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The Minnesota Eruv
An eruv is a symbolically bounded space with roots in Jewish Talmudic tradition relating to the Jewish Sabbath (Shabbat). For observant Jews, Shabbat (which occurs from sundown on Friday to sundown on Saturday) is a day of rest, with strict laws preventing any work from being done. The interpretation of work includes thirty-nine categories, which proscribe such basic actions as turning on or off any electrical device or motor vehicle, cooking and, importantly, transferring objects from one domain to another. Basically, this means that no object can be transferred outside an enclosed space (the home). The eruv is a means of converting a non-home space, such as a neighborhood, into an extension of the home under Halachic (traditional Jewish) law using preexisting boundaries, allowing such objects as keys, prayer books and baby strollers to be carried on Shabbat. Today this generally means the use or following of power lines, walls and other bounding objects fitting extremely precise requirements; in the case of power lines, for example, a string is often raised along existing lines.1 Eruvim exist in Orthodox communities across the United States and the world; several metropolitan areas such as New York, Houston and San Francisco have multiple eruvim. Eruvim are also maintained at several American college campuses such as Yale University, Brandeis University, the University of Maryland, and the University of Pennsylvania.2 Eruvim are especially important for families due to the difficulty of transporting infants without a stroller or other carrier.
Vincent, Peter and Barney Warf. “Eruvim: Talmudic Places in a Postmodern World.” Transactions of the Institute of British Geographers, New Series, Vol. 27, No. 1, pp. 30-51 (2002) ↩
“Eruv links.” Greater Boston Eruv Corporation. URL: http://www.bostoneruv.org/links.htm. ↩
The St. Louis Park/Minneapolis eruv, the only one in Minnesota, was not formed until well after the community had already been established. In 1986 a group of residents began a campaign to create an eruv in the area. Prior to this, attempts to form an eruv had floundered after the departure of key organizers. The group of residents formed a nonprofit organization, Eruv of Minnesota, and began to raise funds to pay for construction. The group secured the funds to pay for installation and guaranteed maintenance of the borders by Northern States Power (now part of Xcel Energy). A rabbi from Baltimore, considered an expert in eruv construction, was brought in as a consultant in the building effort. The eruv was finally completed in 1990, with permission from the cities of St. Louis Park and Minneapolis and the Hennepin County government. This long construction period is typical of eruvim, since strict codes for what constitutes a boundary must be adhered to; each part of the eruv has to be approved by experts on eruv construction, as even the slightest error makes the eruv unacceptable under Halachic law. Most of the eruv is constructed from twine (which must be at a certain height, generally done using power lines), with some areas of wall included (for example, a wall of Congregation Beth El was made part of the boundary). It was extended in 2006 to encompass more houses and a playground on its north side. A proposal has been made to extend the eruv west across State Highway 100, in order to encompass houses that would be more affordable to members of the community, though there are no plans to do so at this time.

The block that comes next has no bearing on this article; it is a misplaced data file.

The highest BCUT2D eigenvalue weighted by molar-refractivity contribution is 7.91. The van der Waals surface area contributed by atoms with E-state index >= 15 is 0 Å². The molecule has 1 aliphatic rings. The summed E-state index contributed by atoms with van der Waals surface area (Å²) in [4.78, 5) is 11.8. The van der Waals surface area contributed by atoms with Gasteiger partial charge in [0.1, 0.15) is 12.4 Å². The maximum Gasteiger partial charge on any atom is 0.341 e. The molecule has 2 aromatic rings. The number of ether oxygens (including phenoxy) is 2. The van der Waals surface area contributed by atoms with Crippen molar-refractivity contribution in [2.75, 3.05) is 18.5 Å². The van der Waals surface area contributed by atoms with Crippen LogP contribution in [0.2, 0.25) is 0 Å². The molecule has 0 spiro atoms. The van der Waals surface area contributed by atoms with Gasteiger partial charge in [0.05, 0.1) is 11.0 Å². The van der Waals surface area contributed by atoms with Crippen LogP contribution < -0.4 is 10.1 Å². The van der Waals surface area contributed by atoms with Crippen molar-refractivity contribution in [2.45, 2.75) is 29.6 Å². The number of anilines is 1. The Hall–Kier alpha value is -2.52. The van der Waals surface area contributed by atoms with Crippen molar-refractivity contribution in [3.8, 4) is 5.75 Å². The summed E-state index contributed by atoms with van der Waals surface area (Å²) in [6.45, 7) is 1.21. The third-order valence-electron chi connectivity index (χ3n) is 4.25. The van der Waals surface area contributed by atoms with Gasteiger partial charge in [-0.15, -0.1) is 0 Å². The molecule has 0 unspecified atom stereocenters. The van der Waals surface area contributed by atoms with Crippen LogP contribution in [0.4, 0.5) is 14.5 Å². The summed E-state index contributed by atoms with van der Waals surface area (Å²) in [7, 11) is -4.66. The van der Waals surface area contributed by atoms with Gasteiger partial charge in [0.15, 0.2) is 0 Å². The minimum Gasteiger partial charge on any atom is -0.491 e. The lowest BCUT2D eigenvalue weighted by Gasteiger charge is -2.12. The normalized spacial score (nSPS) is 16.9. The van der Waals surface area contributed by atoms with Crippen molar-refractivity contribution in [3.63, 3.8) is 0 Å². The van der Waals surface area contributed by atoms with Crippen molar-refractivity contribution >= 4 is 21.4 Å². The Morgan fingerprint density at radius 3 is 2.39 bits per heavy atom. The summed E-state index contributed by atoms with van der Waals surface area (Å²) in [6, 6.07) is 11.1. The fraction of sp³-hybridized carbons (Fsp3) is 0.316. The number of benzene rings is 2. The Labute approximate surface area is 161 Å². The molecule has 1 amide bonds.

The eruv is maintained by Eruv of Minnesota, a small, dedicated group of volunteers supported by all congregations in the eruv. They inspect the eruv boundaries each Friday to determine whether there are any breaks in the boundary. Residents can call an automated phone number and hear a message telling them whether the eruv is safe to use; there is also a Facebook page for the same task. The group’s contract with Xcel Energy allows them to call for assistance from Xcel workers to repair any damage. Eruv of Minnesota’s work is sustained by donations, and the group holds a yearly fundraising drive. The presence of an eruv has been cited as a reason for an increase in housing prices within it in recent years; Orthodox families find that living in an eruv allows mothers and children to attend services much more easily.
Overall eruvim are rather unique as an aspect of traditional religiosity in the modern world. While people passing through an eruv and even many residents are generally unaware of its existence (it is difficult to spot an eruv’s boundaries unless one is looking for them), it provides a valuable service to the Orthodox community within it, both by making Shabbat observance easier and by delineating a formal set of boundaries for the community.
*All uncited material on this page comes from my interview with Allan Baumgarten of Eruv of Minnesota.